6. Ida Lupine Avatar
    Ida Lupine

    I believe it is, until the Interior Secretary is confirmed, Martha Williams, former Director of FW&P for the state Montana! I think she is going to remain after the Interior Secretary is confirmed.

    Nada Culver, Denver-based Vice President of Public Lands and Senior Policy Counsel for the National Audubon Society is temporarily heading up the BLM. I know that Audubon is a supporter of industrial wind and solar, so I don’t know what to think yet. I am a member of Audubon myself.

    I hope it doesn’t turn into a case of lockhorns, and I do believe it is a first to have anyone with an environmental background leading one of these divisions?

    1. Maggie Frazier Avatar
      Maggie Frazier

      Audubon previously has not concerned itself with livestock grazing, but considers wild horses to be “feral” & therefore not native! I think that Rep.Deb Haaland either is or will be confirmed as Secretary of DOI. She should be a good steward of our public lands, forests & wilderness areas. I sure hope the new head of the BLM turns out to be someone who will examine the Wild Horse & Burro “program”. They need someone who believes in another way of overseeing them rather than this continuous roundup & warehousing.

      1. Lyn McCormick Avatar
        Lyn McCormick

        The BLM WH&B program budget needs to be transitioned to On the range management. Contracts should be awarded to the stakeholder group, whichever is the best candidate for that particular HMA (or HA), just like they dole out contracts for Off range management. The permits should be 10 yr. terms, and should strive to achieve a less than 10% population growth rate, or whatever is genetically necessary for that particular herd and for optimal range health. The current BLM / ASPCA “path forward” plan asks for a ten year timeframe to achieve AML. However, it includes expensive surgery to surgically sterilize mares and other ridiculous “pork” research projects to “allegedly” lower the population. The budget (last time I did the math) could pay $1-$2 per head / per day. The rate BLM pays for private pasture Off range is just over $2/head/day. For some stakeholder / livestock operators that could be a windfall just like it is for the OFF range contractors. I think the current “path forward” needed $10 million more dollars to save $4 million – makes NO sense.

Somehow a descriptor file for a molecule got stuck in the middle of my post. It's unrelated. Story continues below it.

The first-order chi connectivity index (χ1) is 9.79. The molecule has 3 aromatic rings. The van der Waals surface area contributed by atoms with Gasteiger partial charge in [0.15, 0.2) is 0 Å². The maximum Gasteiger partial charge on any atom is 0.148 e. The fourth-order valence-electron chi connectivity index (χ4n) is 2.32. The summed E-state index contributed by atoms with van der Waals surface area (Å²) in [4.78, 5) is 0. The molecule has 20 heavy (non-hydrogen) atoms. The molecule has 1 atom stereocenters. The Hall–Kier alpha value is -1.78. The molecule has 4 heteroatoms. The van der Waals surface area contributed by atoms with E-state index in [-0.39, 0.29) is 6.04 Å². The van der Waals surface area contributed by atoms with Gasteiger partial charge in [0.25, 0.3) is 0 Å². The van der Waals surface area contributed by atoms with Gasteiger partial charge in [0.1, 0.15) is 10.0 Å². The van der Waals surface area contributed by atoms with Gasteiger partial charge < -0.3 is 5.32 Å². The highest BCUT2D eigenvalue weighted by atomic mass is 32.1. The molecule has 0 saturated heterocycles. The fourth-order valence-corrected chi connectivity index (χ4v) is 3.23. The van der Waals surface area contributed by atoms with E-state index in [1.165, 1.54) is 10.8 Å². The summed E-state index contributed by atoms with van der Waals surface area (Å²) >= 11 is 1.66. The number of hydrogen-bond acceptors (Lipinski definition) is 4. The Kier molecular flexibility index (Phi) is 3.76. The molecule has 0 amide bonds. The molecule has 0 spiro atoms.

2. Ida Lupine Avatar
        Ida Lupine

        Hmmm – I wasn’t aware of that. I hope now with more information that they will be considered native wildlife. And it is no reason to be cruel to them, and to ‘get rid’ of them, in any case. It’s shameful. The entire thing needs to be looked at.

  7. Lyn McCormick Avatar
    Lyn McCormick

    We’re monitoring the raptor nests and Sage Grouse right now hoping to get some consideration on stopping or re-routing the massive transmission line projects from WY wind farms taking energy to Las Vegas and So. CA. BLM permitted them after the Sage Grouse didn’t get listed. The USFS just published in the Federal Register 2021-02667 for a public comment period to have the Trump admin regs deadline extended for the Migratory Bird Protection Act.
    And WY Fish & Game: New Game and Fish guidelines aim to reduce renewable energy impact
    Also, since the Texas grid crisis there is a company EMROD out of NZ with wireless tower technology looking for a market in the US. https://www.optimistdaily.com/2020/08/a-startup-is-realizing-nikola-teslas-dream-of-wireless-power-transmission/
    For what its worth, just getting the word out. Thanks

    1. Ida Lupine Avatar
      Ida Lupine

      That’s wonderful! I know that Audubon will put the safety and welfare of the birds as an important condition, not support just coming in and tearing up an area, booting out the wildlife inhabitants, and call it green.

    2. Rich Avatar

      If Las Vegas would just turn off some of the wasteful lighting running 24/7/365 days a year that is wrapped around the casinos and replace it with solar panels and batteries the massive transmission lines would not be needed. Siting renewable power where it is needed is the solution waiting to happen especially in the sunbaked southern regions of the US.

      1. Ida Lupine Avatar
        Ida Lupine

        Las Vegas sounds like a prime site for solar, instead of bulldozing another desert area.

        Wastefulness has got to be reexamined, I agree.

  8. Beeline Avatar

    A brief history of grazing law pertaining to public lands can be found at:



George Wuerthner is an ecologist and writer who has published 38 books on various topics related to environmental and natural history. He has visited over 400 designated wilderness areas and over 200 national park units.

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George Wuerthner